this.key = key;
this.value = value;
this.next = next;
}

public final K getKey() { return key; }
public final V getValue() { return value; }
public final String toString() { return key + "=" + value; }

public final int hashCode() {
return Objects.hashCode(key) ^ Objects.hashCode(value);
}

public final V setValue(V newValue) {
V oldValue = value;
value = newValue;
return oldValue;
}

public final boolean equals(Object o) {
if (o == this)
return true;
if (o instanceof Map.Entry) {
Map.Entry<?,?> e = (Map.Entry<?,?>)o;
if (Objects.equals(key, e.getKey()) &&
Objects.equals(value, e.getValue()))
return true;
}
            return false;
}
}

To sum up the HashMap memory usage, it is clear that the overhead scales linearly with the payload, namely that that the more entries we have the more overhead memory we use, in a roughly 2:1 ratio.

Collections resizing problem

What happens, memory wise, in the following lines of code ?

StringBuffer s = new StringBuffer();
s.append(“MY STRING”);
s.append(“ OF TEXT”);

In the first line, a new StringBuffer object gets instantiated. In the second line, the “MY STRING” string gets appended to it. An approximation of the memory footprint is in the image below:

The third line is a bit more tricky: as the default capacity of a StringBuffer is 16 characters, our object had enough space to append “MY STRING”, but it clearly has not enough capacity to also append the string “ OF TEXT”.

What will happen is that the StringBuffer’s object internal char array will get resized, namely its size will double from having space to store 16 chars to having enough space to store 32 chars. Our StringBuffer object, after line three, will look similar to the image below:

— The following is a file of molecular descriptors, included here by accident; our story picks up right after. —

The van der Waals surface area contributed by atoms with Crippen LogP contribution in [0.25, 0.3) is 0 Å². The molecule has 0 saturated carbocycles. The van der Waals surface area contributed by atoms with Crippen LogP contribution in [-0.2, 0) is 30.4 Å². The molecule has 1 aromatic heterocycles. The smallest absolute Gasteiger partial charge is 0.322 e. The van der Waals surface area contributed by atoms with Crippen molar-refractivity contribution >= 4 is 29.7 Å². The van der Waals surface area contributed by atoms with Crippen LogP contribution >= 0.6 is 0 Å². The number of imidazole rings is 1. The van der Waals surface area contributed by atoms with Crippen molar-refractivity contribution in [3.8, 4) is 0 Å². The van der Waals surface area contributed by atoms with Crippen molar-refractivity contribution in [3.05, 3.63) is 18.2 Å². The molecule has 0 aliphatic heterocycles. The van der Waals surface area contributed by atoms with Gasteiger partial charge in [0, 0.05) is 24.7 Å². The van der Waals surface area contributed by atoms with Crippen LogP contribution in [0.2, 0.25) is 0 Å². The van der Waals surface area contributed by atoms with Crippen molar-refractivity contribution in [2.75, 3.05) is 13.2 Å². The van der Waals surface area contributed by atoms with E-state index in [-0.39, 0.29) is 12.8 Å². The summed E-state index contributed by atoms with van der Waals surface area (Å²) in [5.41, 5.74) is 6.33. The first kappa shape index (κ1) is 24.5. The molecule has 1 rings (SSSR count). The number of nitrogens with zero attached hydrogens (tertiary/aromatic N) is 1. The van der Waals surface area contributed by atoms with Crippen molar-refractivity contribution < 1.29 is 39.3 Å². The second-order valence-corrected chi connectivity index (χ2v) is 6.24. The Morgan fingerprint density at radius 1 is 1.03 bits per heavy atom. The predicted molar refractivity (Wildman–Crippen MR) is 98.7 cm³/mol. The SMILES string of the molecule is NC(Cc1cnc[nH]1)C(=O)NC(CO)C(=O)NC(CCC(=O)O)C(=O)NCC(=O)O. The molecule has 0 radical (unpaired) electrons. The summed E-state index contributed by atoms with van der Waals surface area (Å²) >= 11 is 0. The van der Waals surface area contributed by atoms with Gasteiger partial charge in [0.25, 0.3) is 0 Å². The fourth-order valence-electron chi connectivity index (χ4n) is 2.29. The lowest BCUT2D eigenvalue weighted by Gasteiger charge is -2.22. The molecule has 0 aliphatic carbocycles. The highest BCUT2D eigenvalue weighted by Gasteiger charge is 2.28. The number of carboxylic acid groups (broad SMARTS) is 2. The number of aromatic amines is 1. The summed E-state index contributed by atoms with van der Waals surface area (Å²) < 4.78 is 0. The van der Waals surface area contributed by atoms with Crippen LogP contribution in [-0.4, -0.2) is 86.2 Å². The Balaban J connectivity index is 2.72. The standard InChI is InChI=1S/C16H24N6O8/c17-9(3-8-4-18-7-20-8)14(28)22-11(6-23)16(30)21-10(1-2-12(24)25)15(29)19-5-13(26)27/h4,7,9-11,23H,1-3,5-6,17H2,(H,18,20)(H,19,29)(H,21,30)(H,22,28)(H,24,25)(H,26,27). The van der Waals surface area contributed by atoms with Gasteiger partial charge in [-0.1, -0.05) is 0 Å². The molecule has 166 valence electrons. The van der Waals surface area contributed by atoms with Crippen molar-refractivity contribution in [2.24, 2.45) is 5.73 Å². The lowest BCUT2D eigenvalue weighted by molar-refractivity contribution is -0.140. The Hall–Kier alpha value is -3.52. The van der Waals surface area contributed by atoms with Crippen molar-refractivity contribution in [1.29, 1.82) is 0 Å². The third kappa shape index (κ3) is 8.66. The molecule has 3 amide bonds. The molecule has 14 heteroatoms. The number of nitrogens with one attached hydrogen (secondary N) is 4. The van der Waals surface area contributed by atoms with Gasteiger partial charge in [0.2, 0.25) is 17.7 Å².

The default (initial) capacity of the StringBuffer class is 16. The resizing behavior of StringBuffer class is that it doubles its capacity every time it runs out of space.

In the table below we see the default capacity and the resizing factor for some of the most commonly used Java classes:

This behavior of certain classes will, if unchecked lead to the following situation: a large collection is almost completely filled and a couple of new elements are added to it. This will cause the collection to double its size, and while the first half of its memory will be filled with useful elements that are stored there, the second part of it will be using space but not storing almost any payload.

StringBuffer s = new StringBuffer();
s.append(“MY STRING”);
s.append(“ OF TEXT”);

For example, after the three lines of code above, the StringBuffer object will use space enough to store 32 characters but in fact will be storing only 17. Thus, space to store 15 characters will be wasted.

This is called the collection resizing problem, and as a solution, we can do the following: Whenever possible, use the constructor that takes the capacity as a parameter. Thus when we know the final storage capacity instantiate the collection to have that given capacity from the start.

Conclusions and best practices

  • If all other things are the same, use a collection that minimizes the overhead space
  • For small sized collections, if functionality is not the issue, use normal arrays instead
  • Avoid adding elements to the point your collections resize too many times
  • As much as this is possible, estimate the actually needed capacity of a given collection, and instantiate it to that capacity from start

In case you have not yet done so, please take a look at the first part of this article: Java memory footprint — part 1